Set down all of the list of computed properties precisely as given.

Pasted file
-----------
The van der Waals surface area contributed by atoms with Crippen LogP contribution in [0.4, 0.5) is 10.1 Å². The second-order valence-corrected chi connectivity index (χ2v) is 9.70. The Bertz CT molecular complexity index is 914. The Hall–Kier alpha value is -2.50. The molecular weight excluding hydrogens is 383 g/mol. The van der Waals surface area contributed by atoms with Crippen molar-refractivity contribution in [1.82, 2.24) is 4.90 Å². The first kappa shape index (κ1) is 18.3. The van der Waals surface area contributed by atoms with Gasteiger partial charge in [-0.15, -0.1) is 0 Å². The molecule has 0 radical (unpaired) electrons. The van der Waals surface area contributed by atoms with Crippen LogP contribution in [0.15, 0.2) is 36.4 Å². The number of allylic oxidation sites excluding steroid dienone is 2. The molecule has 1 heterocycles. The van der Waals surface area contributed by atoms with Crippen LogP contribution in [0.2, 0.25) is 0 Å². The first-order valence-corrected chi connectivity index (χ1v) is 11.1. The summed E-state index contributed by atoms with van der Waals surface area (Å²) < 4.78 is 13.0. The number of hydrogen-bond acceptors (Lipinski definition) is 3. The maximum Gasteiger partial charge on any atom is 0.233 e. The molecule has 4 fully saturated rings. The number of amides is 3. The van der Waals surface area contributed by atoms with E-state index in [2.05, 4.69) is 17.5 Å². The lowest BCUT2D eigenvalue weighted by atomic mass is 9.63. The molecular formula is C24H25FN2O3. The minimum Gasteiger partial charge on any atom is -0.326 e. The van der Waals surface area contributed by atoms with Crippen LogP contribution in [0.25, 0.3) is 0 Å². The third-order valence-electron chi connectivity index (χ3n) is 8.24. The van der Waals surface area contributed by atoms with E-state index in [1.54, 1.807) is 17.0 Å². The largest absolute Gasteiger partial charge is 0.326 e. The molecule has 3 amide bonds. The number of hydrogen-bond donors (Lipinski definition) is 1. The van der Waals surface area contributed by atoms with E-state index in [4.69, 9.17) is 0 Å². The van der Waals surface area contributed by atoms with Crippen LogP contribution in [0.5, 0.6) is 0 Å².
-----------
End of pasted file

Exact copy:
The van der Waals surface area contributed by atoms with Crippen LogP contribution in [0.4, 0.5) is 10.1 Å². The second-order valence-corrected chi connectivity index (χ2v) is 9.70. The Bertz CT molecular complexity index is 914. The Hall–Kier alpha value is -2.50. The molecular weight excluding hydrogens is 383 g/mol. The van der Waals surface area contributed by atoms with Crippen molar-refractivity contribution in [1.82, 2.24) is 4.90 Å². The first kappa shape index (κ1) is 18.3. The van der Waals surface area contributed by atoms with Gasteiger partial charge in [-0.15, -0.1) is 0 Å². The molecule has 0 radical (unpaired) electrons. The van der Waals surface area contributed by atoms with Crippen LogP contribution in [0.15, 0.2) is 36.4 Å². The number of allylic oxidation sites excluding steroid dienone is 2. The molecule has 1 heterocycles. The van der Waals surface area contributed by atoms with Crippen LogP contribution in [0.2, 0.25) is 0 Å². The first-order valence-corrected chi connectivity index (χ1v) is 11.1. The summed E-state index contributed by atoms with van der Waals surface area (Å²) < 4.78 is 13.0. The number of hydrogen-bond acceptors (Lipinski definition) is 3. The maximum Gasteiger partial charge on any atom is 0.233 e. The molecule has 4 fully saturated rings. The number of amides is 3. The van der Waals surface area contributed by atoms with E-state index in [2.05, 4.69) is 17.5 Å². The lowest BCUT2D eigenvalue weighted by atomic mass is 9.63. The molecular formula is C24H25FN2O3. The minimum Gasteiger partial charge on any atom is -0.326 e. The van der Waals surface area contributed by atoms with Crippen LogP contribution in [0.25, 0.3) is 0 Å². The third-order valence-electron chi connectivity index (χ3n) is 8.24. The van der Waals surface area contributed by atoms with E-state index in [1.54, 1.807) is 17.0 Å². The largest absolute Gasteiger partial charge is 0.326 e. The molecule has 3 amide bonds. The number of hydrogen-bond donors (Lipinski definition) is 1. The van der Waals surface area contributed by atoms with E-state index in [4.69, 9.17) is 0 Å². The van der Waals surface area contributed by atoms with Crippen LogP contribution in [0.5, 0.6) is 0 Å².